“We are pleased that we have gotten a green light from the Data Safety Monitoring Board to continue the trial in more than 20,000 of the patients enrolled,” said Eugene Braunwald, MD, chairman of the TIMI Trial. “It is exciting to study a drug that may improve the care of patients who have had a heart attack or who have peripheral arterial disease. It does not appear to be appropriate in patients who have had a stroke.”

TRA 2ºP-TIMI 50 is a randomized, multi-national, double-blind, placebo-controlled study in approximately 26,500 patients with established atherosclerotic disease who received vorapaxar in addition to standard therapy. The trial has enrolled in more than 1,000 sites in approximately 30 countries. Participants are being followed for a minimum of one year.

The TRA 2ºP-TIMI 50 clinical trial is being conducted in parallel with the DCRI’s Thrombin Receptor Antagonist for Clinical Events Reduction in Acute Coronary Syndrome (TRA•CER) trial, for which the DSMB recommended that study drug be discontinued and also informed investigators that the protocol- required number of events had been acquired.

TRA•CER is a multicenter, international, randomized, double-blind, placebo-controlled study to evaluate the safety and efficacy of vorapaxar in addition to standard of care in subjects with acute coronary syndrome.

TRA•CER operations are led by the DCRI in collaboration with a select group of global academic research organizations. The study includes 12,977 participants at more than 800 centers in more than 30 countries who were enrolled between December 2007 and November 2010.

The primary efficacy endpoint of the study was the first occurrence of any component of the composite of cardiovascular death, heart attack, stroke, recurrent ischemia with rehospitalization, and urgent coronary revascularization. The key secondary efficacy endpoint was the first occurrence of any one of the composite of cardiovascular death, heart attack, and stroke.

“While this is an unexpected development, the requisite number of endpoints has been acquired, which provides us with enough information to definitively answer the questions posed by the TRA•CER trial,” said Robert Harrington, MD, director of the DCRI and TRA•CER study chairman. “We are focused on working with our colleagues to conduct a timely closeout of the trial and complete a full analysis of the findings.”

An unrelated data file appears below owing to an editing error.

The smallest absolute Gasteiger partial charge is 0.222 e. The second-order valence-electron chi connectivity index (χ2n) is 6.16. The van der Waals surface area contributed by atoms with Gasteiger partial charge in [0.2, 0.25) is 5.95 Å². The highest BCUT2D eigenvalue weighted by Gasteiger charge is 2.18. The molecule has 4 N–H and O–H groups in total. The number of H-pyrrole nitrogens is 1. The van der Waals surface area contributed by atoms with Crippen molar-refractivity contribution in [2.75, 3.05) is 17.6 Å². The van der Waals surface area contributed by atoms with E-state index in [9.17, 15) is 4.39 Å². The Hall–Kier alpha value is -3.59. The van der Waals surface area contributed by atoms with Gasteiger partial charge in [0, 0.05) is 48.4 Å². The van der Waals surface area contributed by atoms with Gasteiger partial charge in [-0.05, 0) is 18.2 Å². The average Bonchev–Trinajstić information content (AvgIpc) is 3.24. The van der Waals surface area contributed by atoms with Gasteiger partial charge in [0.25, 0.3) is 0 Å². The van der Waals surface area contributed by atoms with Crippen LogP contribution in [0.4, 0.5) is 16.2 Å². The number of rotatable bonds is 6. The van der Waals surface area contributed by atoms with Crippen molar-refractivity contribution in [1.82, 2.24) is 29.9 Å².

The TRA 2ºP-TIMI 50 and TRA•CER trials are funded by Merck & Co, which is developing vorapaxar.

About BWH

Brigham and Women’s Hospital (BWH) is a 793-bed nonprofit teaching affiliate of Harvard Medical School and a founding member of Partners HealthCare, an integrated health care delivery network. BWH is the home of the Carl J. and Ruth Shapiro Cardiovascular Center, the most advanced center of its kind. BWH is committed to excellence in patient care with expertise in virtually every specialty of medicine and surgery. The BWH medical preeminence dates back to 1832, and today that rich history in clinical care is coupled with its national leadership in quality improvement and patient safety initiatives and its dedication to educating and training the next generation of health care professionals. Through investigation and discovery conducted at its Biomedical Research Institute (BRI), BWH is an international leader in basic, clinical and translational research on human diseases, involving more than 900 physician-investigators and renowned biomedical scientists and faculty supported by more than $ 537 M in funding. BWH is also home to major landmark epidemiologic population studies, including the Nurses’ and Physicians’ Health Studies and the Women’s Health Initiative. For more information about BWH, please visit

About DCRI

Duke Clinical Research Institute (, the world’s largest academic clinical research organization, is known for conducting groundbreaking multinational clinical trials, managing major national patient registries, and performing landmark outcomes research. Though best known for pioneering research in cardiology, the DCRI research spans multiple disciplines, from pediatrics to geriatrics, primary care to subspecialty medicine, and genomics to proteomics. The DCRI also is home to the Duke Databank for Cardiovascular Disease, the largest and oldest institutional cardiovascular database in the world, which continues to inform clinical decision-making 40 years after its founding.